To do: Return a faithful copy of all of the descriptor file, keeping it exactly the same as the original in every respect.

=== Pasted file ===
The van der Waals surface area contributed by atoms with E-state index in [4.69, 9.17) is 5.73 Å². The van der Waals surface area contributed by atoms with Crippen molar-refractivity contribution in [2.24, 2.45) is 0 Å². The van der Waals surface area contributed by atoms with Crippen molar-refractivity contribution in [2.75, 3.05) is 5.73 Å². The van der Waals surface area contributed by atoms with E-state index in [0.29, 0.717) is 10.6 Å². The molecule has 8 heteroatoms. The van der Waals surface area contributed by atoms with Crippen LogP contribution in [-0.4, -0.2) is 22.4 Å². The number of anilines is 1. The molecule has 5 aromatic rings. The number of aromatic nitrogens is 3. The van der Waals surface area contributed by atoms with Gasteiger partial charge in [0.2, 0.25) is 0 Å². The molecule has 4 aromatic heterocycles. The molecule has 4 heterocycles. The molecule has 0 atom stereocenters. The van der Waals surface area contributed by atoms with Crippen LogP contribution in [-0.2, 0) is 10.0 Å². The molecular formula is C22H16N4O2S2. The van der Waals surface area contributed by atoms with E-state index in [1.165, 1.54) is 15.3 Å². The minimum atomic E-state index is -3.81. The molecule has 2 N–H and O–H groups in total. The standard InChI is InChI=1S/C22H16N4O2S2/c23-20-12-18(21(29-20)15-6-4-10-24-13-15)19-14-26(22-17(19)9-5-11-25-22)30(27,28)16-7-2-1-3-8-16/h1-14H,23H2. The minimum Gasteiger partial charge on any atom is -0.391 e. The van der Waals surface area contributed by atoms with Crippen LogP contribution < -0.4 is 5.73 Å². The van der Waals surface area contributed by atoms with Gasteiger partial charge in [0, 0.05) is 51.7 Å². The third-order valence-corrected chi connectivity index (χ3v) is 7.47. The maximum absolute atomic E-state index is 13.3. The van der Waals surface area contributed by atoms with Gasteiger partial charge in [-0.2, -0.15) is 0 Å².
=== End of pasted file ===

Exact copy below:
The van der Waals surface area contributed by atoms with E-state index in [4.69, 9.17) is 5.73 Å². The van der Waals surface area contributed by atoms with Crippen molar-refractivity contribution in [2.24, 2.45) is 0 Å². The van der Waals surface area contributed by atoms with Crippen molar-refractivity contribution in [2.75, 3.05) is 5.73 Å². The van der Waals surface area contributed by atoms with E-state index in [0.29, 0.717) is 10.6 Å². The molecule has 8 heteroatoms. The van der Waals surface area contributed by atoms with Crippen LogP contribution in [-0.4, -0.2) is 22.4 Å². The number of anilines is 1. The molecule has 5 aromatic rings. The number of aromatic nitrogens is 3. The van der Waals surface area contributed by atoms with Gasteiger partial charge in [0.2, 0.25) is 0 Å². The molecule has 4 aromatic heterocycles. The molecule has 4 heterocycles. The molecule has 0 atom stereocenters. The van der Waals surface area contributed by atoms with Crippen LogP contribution in [-0.2, 0) is 10.0 Å². The molecular formula is C22H16N4O2S2. The van der Waals surface area contributed by atoms with E-state index in [1.165, 1.54) is 15.3 Å². The minimum atomic E-state index is -3.81. The molecule has 2 N–H and O–H groups in total. The standard InChI is InChI=1S/C22H16N4O2S2/c23-20-12-18(21(29-20)15-6-4-10-24-13-15)19-14-26(22-17(19)9-5-11-25-22)30(27,28)16-7-2-1-3-8-16/h1-14H,23H2. The minimum Gasteiger partial charge on any atom is -0.391 e. The van der Waals surface area contributed by atoms with Crippen LogP contribution < -0.4 is 5.73 Å². The van der Waals surface area contributed by atoms with Gasteiger partial charge in [0, 0.05) is 51.7 Å². The third-order valence-corrected chi connectivity index (χ3v) is 7.47. The maximum absolute atomic E-state index is 13.3. The van der Waals surface area contributed by atoms with Gasteiger partial charge in [-0.2, -0.15) is 0 Å².